Larsens Plads embankment, Copenhagen

In the first half of the 19th century, the Western shore of Inderhavnen Harbor was occupied by a large shipyard owned by Lars Larsen. over time, this area became known as Larens Plads, that is, "Larsen's place". In 1844, the shipyards were bought by Jacob Holm, owner of Denmark's largest shipping company, and used as a repair plant for his fleet. In 1870, the factory closed, and in its place was built the terminal of the Thingvalla Line company, which operated regular flights to the North American United States. From the Larsens Plads docks, steamers took thousands of Danes, as well as residents of other Scandinavian countries, in search of a better life. The line lasted until 1935. After the construction of the South harbour in the early 20th century, Inderhavnen lost its importance, and gradually its wharves and warehouses fell into disrepair. After the war, the city authorities demolished the wooden piers, and in their place built a wide embankment, which became the main promenade in Copenhagen.

Copenhagen. Larsens Plads embankment

The blue warehouse (Det Blå Pakhus) is a former port warehouse built in 1783 by the architect Caspar Frederik Harsdorff. The warehouse was built for the Royal Greenland company, which supplies goods to Greenland, but during construction the building was sold to the Baltic-Guinea trading society. The warehouse was used for storing tobacco, sugar, and cotton imported from a distant African country. The Baltic-Guinea company lasted only five years, after which the warehouse was used as a granary, which function it performed until 1946. After that, the building was empty until the 70s. From 1978 to 1980, the warehouse was converted into a residential complex by architects Flemming Hertz and Ole Ramsgaard Thomsen. In the old days, the building had a blue roof and shutters on the windows, hence the name.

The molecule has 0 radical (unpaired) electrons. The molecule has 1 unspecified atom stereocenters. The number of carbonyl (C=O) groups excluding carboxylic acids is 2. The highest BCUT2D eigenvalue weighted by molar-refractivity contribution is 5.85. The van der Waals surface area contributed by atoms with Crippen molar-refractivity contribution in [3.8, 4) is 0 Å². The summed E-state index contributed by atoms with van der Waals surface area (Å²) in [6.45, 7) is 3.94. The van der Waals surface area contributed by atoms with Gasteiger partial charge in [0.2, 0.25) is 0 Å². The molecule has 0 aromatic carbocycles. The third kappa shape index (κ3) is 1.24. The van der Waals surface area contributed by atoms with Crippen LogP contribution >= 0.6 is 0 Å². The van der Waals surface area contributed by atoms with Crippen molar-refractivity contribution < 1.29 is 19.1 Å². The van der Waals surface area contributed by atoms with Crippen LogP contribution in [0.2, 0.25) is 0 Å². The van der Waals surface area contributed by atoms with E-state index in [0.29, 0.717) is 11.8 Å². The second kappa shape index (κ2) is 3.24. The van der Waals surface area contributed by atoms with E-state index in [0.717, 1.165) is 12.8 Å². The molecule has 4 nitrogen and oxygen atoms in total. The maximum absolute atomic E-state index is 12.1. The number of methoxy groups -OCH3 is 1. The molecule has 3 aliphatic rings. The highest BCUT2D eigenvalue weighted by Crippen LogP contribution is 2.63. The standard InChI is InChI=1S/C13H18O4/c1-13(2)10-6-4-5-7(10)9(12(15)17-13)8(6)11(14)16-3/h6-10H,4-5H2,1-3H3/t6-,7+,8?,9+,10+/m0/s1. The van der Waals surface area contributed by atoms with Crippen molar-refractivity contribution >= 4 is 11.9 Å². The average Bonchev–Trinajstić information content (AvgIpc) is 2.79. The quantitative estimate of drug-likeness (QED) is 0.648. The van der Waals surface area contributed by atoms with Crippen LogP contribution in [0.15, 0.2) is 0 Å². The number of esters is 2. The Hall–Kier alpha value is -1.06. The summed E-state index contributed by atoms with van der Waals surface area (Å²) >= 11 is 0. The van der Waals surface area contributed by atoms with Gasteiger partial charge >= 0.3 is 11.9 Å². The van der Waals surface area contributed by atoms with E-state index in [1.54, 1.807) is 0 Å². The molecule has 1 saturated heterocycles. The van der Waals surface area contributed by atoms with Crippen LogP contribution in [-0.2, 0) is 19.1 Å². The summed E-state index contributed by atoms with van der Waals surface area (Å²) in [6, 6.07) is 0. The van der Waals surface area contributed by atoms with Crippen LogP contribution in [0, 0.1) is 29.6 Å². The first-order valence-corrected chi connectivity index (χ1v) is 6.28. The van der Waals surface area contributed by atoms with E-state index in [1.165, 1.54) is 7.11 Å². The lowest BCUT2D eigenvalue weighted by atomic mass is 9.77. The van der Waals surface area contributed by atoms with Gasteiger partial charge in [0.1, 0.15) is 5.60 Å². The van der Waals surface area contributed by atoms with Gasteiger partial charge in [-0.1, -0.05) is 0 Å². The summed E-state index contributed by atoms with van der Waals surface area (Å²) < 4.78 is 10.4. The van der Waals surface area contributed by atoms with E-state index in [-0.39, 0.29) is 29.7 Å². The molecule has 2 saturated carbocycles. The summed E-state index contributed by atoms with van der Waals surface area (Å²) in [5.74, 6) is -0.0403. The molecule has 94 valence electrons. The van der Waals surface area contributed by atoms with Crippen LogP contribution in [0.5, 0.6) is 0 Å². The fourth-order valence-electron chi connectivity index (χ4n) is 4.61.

Copenhagen. Blue warehouse

Next comes the Yellow warehouse (Det Gule Pakhus). This building was built by the architect G.E.Rosenberg in 1739 and also belonged to the Greenland company. After the port was removed from the city center, the building stood abandoned until a fire broke out in it. In 1968, the warehouse was converted into residential apartments designed by Hans Munk Hansen. Behind the Yellow warehouse, an eight-story warehouse of the Danish East India company was built in 1781. Now there are several museums. On the eighth floor is the so-called "Royal hall" (Kongeværelset), where the company's Board meetings were held. On other floors there is an exhibition of costumes of the Danish Royal theater.

Copenhagen. Yellow warehouse

The three lower floors are occupied by the Royal collection of copies of sculptures and bas-reliefs from all over the world. In front of the building, you can admire the bronze statue of David, made by the famous brewer Carl Jacobsen in 1896. This is a copy of the famous marble sculpture made by Michelangelo in 1504 and located in the Academy of fine arts in Florence. The brewer presented the statue to the city and it was installed on the square in front of the town Hall. During the 20th century, the monument changed its address several times, until it settled on the embankment in 1993.

Copenhagen. Statue of David

At the end of the embankment, on the shore of the small Bay of Toldbodens Bådehavn, there is an old hand-operated cargo boom. This is all that remains of one of the largest ports in Medieval Europe.

Copenhagen. Cargo boom